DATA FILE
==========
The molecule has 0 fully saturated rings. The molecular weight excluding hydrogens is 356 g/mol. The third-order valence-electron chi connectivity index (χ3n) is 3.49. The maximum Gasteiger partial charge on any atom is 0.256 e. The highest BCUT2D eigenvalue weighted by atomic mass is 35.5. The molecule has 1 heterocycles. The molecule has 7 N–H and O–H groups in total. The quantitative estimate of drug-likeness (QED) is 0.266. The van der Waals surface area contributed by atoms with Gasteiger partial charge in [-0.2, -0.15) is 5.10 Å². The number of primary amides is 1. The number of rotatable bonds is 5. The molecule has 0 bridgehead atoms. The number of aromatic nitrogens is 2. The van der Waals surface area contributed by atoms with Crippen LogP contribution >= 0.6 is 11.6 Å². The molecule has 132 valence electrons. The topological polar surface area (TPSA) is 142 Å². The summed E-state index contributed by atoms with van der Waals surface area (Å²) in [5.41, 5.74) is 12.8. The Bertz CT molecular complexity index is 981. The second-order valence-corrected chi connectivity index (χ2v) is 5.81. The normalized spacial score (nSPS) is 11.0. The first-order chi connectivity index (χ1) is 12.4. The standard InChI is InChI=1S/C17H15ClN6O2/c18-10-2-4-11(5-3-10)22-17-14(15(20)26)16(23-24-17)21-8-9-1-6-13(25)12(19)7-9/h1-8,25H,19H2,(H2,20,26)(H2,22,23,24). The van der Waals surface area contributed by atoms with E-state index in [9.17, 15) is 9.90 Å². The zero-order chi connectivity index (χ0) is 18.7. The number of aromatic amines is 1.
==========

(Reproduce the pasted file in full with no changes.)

The molecule has 0 fully saturated rings. The molecular weight excluding hydrogens is 356 g/mol. The third-order valence-electron chi connectivity index (χ3n) is 3.49. The maximum Gasteiger partial charge on any atom is 0.256 e. The highest BCUT2D eigenvalue weighted by atomic mass is 35.5. The molecule has 1 heterocycles. The molecule has 7 N–H and O–H groups in total. The quantitative estimate of drug-likeness (QED) is 0.266. The van der Waals surface area contributed by atoms with Gasteiger partial charge in [-0.2, -0.15) is 5.10 Å². The number of primary amides is 1. The number of rotatable bonds is 5. The molecule has 0 bridgehead atoms. The number of aromatic nitrogens is 2. The van der Waals surface area contributed by atoms with Crippen LogP contribution >= 0.6 is 11.6 Å². The molecule has 132 valence electrons. The topological polar surface area (TPSA) is 142 Å². The summed E-state index contributed by atoms with van der Waals surface area (Å²) in [5.41, 5.74) is 12.8. The Bertz CT molecular complexity index is 981. The second-order valence-corrected chi connectivity index (χ2v) is 5.81. The normalized spacial score (nSPS) is 11.0. The first-order chi connectivity index (χ1) is 12.4. The standard InChI is InChI=1S/C17H15ClN6O2/c18-10-2-4-11(5-3-10)22-17-14(15(20)26)16(23-24-17)21-8-9-1-6-13(25)12(19)7-9/h1-8,25H,19H2,(H2,20,26)(H2,22,23,24). The van der Waals surface area contributed by atoms with E-state index in [9.17, 15) is 9.90 Å². The zero-order chi connectivity index (χ0) is 18.7. The number of aromatic amines is 1.